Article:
Astronomy Picture Of the Day (APOD)The Firework Nebula
The Firework Nebula, known to astronomers as "GK Per", is the result of a type of stellar explosion called a nova. In a nova, a very compact star called a white dwarf blasts away gas that had accumulated on its surface.
The Great Nebula in Orion
The Great Nebula in Orion, M42, can be found on the night sky just below and to the left of the easily identifiable belt of three stars in the popular constellation Orion. This nebula is one of the closest stellar nurseries - where young stars are being formed even now.
The Cartwheel Galaxy
The Cartwheel Galaxy shows a ring that is the result of a collision between a small and a large galaxy. After a small galaxy has moved through a big galaxy - in this case...
The Hooker Telescope on Mt. Wilson
In the 1920s, pictures from the Hooker Telescope on Mt. Wilson fundamentally changed our understanding of the cosmos. Astronomer Edwin Hubble, using photographs he took with this telescope, demonstrated that the objects his contemporaries called "spiral nebulae" were actually huge systems of stars - spiral galaxies, similar to our own Milky Way galaxy but incredibly distant.
Ida and Dactyl: Asteroid and Moon
An asteroid with a moon! The robot spacecraft Galileo whose primary mission is to explore the Jupiter system, has encountered and photographed two asteroids during its long journey to Jupiter. The second asteroid...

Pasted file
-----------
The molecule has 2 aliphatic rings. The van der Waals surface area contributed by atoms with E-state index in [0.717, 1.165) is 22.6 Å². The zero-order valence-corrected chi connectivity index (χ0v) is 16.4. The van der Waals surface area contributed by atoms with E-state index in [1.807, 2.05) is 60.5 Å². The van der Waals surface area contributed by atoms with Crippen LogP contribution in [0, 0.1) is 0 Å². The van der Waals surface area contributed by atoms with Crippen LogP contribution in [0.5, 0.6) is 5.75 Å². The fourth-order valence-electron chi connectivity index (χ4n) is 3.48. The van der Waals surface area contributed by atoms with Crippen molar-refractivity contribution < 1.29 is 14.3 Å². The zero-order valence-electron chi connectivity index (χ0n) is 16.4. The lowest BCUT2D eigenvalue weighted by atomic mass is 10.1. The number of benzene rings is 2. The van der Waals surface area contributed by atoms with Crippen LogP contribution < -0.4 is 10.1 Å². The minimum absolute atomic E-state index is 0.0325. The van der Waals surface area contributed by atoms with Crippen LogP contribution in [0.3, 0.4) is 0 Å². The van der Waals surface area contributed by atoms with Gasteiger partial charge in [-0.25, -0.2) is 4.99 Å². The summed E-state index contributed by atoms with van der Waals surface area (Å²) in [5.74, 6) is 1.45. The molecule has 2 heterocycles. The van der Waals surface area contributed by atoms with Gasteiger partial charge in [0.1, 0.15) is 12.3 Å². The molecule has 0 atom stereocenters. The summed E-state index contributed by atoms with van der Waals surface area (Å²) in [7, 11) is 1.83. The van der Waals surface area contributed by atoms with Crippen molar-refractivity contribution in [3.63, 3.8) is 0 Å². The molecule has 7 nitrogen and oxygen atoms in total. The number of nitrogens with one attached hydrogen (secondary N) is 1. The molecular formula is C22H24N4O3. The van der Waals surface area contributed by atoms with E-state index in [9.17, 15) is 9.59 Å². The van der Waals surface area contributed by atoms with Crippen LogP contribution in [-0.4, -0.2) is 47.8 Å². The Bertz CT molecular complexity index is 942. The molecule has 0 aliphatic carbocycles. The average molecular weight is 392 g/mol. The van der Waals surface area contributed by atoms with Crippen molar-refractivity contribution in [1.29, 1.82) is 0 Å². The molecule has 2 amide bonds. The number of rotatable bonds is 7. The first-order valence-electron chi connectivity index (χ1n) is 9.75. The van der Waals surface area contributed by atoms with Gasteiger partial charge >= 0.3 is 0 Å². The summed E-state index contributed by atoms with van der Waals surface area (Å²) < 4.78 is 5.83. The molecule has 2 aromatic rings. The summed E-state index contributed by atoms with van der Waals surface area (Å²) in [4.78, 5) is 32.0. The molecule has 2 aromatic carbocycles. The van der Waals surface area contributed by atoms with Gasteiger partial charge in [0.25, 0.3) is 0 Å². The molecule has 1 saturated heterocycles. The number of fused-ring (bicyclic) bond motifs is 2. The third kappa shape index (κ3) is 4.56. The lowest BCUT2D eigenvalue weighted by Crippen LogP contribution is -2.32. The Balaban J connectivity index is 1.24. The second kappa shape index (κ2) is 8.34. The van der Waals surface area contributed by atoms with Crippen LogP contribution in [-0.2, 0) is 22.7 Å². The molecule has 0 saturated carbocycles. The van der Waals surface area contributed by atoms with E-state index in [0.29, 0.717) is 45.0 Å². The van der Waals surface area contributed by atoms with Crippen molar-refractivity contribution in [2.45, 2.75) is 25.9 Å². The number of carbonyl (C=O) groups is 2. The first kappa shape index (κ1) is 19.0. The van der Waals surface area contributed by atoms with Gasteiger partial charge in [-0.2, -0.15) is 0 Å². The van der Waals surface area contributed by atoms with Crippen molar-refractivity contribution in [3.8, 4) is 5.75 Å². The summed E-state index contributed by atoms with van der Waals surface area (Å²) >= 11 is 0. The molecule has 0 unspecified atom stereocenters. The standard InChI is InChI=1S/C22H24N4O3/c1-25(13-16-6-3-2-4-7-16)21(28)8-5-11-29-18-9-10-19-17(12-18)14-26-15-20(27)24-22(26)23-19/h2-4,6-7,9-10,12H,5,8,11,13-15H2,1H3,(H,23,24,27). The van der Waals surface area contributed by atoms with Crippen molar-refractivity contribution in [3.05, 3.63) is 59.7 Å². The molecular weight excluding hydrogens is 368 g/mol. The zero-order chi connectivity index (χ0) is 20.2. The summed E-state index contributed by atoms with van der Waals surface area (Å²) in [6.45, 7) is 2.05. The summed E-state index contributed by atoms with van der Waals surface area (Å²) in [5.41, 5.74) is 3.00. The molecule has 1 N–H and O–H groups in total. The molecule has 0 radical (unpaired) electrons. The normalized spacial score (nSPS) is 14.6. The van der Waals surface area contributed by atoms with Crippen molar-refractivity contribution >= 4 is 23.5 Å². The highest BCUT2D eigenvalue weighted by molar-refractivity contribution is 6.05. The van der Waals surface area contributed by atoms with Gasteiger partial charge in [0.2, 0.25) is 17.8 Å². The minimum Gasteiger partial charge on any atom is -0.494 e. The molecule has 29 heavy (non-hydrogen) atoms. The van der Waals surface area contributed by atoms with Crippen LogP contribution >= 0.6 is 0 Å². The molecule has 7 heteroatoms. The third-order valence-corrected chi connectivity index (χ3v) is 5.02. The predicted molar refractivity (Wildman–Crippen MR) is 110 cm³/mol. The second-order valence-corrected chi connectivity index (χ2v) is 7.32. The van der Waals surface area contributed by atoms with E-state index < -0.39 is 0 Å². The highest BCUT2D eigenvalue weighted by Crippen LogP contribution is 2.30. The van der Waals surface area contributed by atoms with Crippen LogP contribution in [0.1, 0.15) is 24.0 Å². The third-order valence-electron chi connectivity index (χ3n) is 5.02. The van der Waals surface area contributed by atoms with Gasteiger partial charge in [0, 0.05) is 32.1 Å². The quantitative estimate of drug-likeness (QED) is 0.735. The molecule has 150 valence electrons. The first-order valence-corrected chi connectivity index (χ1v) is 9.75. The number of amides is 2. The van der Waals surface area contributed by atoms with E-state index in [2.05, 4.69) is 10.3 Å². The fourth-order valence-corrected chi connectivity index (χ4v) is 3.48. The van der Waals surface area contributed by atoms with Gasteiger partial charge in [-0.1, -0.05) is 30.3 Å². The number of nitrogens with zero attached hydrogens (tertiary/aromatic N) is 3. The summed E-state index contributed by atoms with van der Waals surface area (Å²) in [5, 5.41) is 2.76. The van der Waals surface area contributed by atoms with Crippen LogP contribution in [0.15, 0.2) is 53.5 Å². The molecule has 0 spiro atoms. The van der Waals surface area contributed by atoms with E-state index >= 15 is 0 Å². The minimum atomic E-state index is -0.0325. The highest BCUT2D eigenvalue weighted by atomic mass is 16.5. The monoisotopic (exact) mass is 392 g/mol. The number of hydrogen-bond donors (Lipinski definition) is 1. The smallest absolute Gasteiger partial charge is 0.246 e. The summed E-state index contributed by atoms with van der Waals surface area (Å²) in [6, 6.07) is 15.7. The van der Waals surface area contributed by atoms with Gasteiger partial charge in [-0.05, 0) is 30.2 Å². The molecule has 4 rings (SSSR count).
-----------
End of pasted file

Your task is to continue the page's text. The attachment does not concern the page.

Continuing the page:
The Earth-Moon System
A double planet? From 4 million miles away on December 16, 1992, NASA's robot spacecraft Galileo took this picture of the Earth-moon system. The bright, sunlit half of the Earth contrasts strongly with the darker subdued colors of the moon. Our moon is one of the largest moons in the solar system.
The Cat's Eye Nebula
Three thousand light years away, a dying star throws off shells of glowing gas. This Hubble Space Telescope image reveals "The Cat's Eye Nebula" to be one of the most complex "planetary nebulae" known.
An Ultraviolet Image of M101
This giant spiral galaxy, Messier 101 (M101), was photographed by the Ultraviolet Imaging Telescope onboard the Space Shuttle Endeavour during the Astro-2 mission (March 2 - 18, 1995). The image has been computer processed so that the colors represent the intensity of ultraviolet light.
Spiral Galaxy M100
The M100 galaxy is a large spiral galaxy similar to our own Milky Way, containing over 100 billion stars. It is over 150 million light years away, so the light we see left when dinosaurs roamed the Earth.
Jupiter from Voyager
Imagine a hurricane that lasted for 300 years! This picture of the planet Jupiter was taken by the Voyager 1 spacecraft as it passed the planet in 1979. Jupiter, a gas giant planet with no solid surface, is the largest planet in the solar system and is made mostly of the hydrogen and helium.